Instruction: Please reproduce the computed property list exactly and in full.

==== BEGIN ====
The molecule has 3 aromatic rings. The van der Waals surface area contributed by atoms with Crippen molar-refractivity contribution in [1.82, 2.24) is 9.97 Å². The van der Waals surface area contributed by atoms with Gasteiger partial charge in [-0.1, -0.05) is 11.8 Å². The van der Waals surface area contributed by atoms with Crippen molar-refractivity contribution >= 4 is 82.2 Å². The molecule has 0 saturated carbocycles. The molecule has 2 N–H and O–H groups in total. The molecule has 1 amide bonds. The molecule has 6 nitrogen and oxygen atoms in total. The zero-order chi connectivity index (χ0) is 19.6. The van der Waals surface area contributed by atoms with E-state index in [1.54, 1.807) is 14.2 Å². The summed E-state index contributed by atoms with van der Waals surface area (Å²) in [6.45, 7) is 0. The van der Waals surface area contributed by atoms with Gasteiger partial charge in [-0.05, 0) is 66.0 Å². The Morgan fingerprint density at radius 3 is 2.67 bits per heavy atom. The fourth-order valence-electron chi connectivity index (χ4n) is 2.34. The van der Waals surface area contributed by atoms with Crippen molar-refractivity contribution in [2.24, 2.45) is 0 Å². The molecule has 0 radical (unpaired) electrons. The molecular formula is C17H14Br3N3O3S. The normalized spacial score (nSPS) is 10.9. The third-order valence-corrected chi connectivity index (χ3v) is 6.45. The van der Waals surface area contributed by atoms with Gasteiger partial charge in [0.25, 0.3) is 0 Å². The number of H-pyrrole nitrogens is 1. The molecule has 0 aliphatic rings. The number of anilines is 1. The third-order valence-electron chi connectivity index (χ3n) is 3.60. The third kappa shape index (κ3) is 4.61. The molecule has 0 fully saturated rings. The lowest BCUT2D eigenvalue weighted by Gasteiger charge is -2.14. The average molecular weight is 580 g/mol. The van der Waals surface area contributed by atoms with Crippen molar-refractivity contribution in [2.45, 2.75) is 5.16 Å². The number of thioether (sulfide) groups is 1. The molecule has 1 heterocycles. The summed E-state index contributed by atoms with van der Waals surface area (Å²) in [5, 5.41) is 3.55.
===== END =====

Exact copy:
The molecule has 3 aromatic rings. The van der Waals surface area contributed by atoms with Crippen molar-refractivity contribution in [1.82, 2.24) is 9.97 Å². The van der Waals surface area contributed by atoms with Gasteiger partial charge in [-0.1, -0.05) is 11.8 Å². The van der Waals surface area contributed by atoms with Crippen molar-refractivity contribution >= 4 is 82.2 Å². The molecule has 0 saturated carbocycles. The molecule has 2 N–H and O–H groups in total. The molecule has 1 amide bonds. The molecule has 6 nitrogen and oxygen atoms in total. The zero-order chi connectivity index (χ0) is 19.6. The van der Waals surface area contributed by atoms with E-state index in [1.54, 1.807) is 14.2 Å². The summed E-state index contributed by atoms with van der Waals surface area (Å²) in [6.45, 7) is 0. The van der Waals surface area contributed by atoms with Gasteiger partial charge in [-0.05, 0) is 66.0 Å². The Morgan fingerprint density at radius 3 is 2.67 bits per heavy atom. The fourth-order valence-electron chi connectivity index (χ4n) is 2.34. The van der Waals surface area contributed by atoms with Crippen molar-refractivity contribution in [2.24, 2.45) is 0 Å². The molecule has 0 radical (unpaired) electrons. The molecular formula is C17H14Br3N3O3S. The normalized spacial score (nSPS) is 10.9. The third-order valence-corrected chi connectivity index (χ3v) is 6.45. The van der Waals surface area contributed by atoms with Gasteiger partial charge in [0.25, 0.3) is 0 Å². The number of H-pyrrole nitrogens is 1. The molecule has 0 aliphatic rings. The number of anilines is 1. The third-order valence-electron chi connectivity index (χ3n) is 3.60. The third kappa shape index (κ3) is 4.61. The molecule has 0 fully saturated rings. The lowest BCUT2D eigenvalue weighted by Gasteiger charge is -2.14. The average molecular weight is 580 g/mol. The van der Waals surface area contributed by atoms with Crippen molar-refractivity contribution in [2.45, 2.75) is 5.16 Å². The number of thioether (sulfide) groups is 1. The molecule has 1 heterocycles. The summed E-state index contributed by atoms with van der Waals surface area (Å²) in [5, 5.41) is 3.55.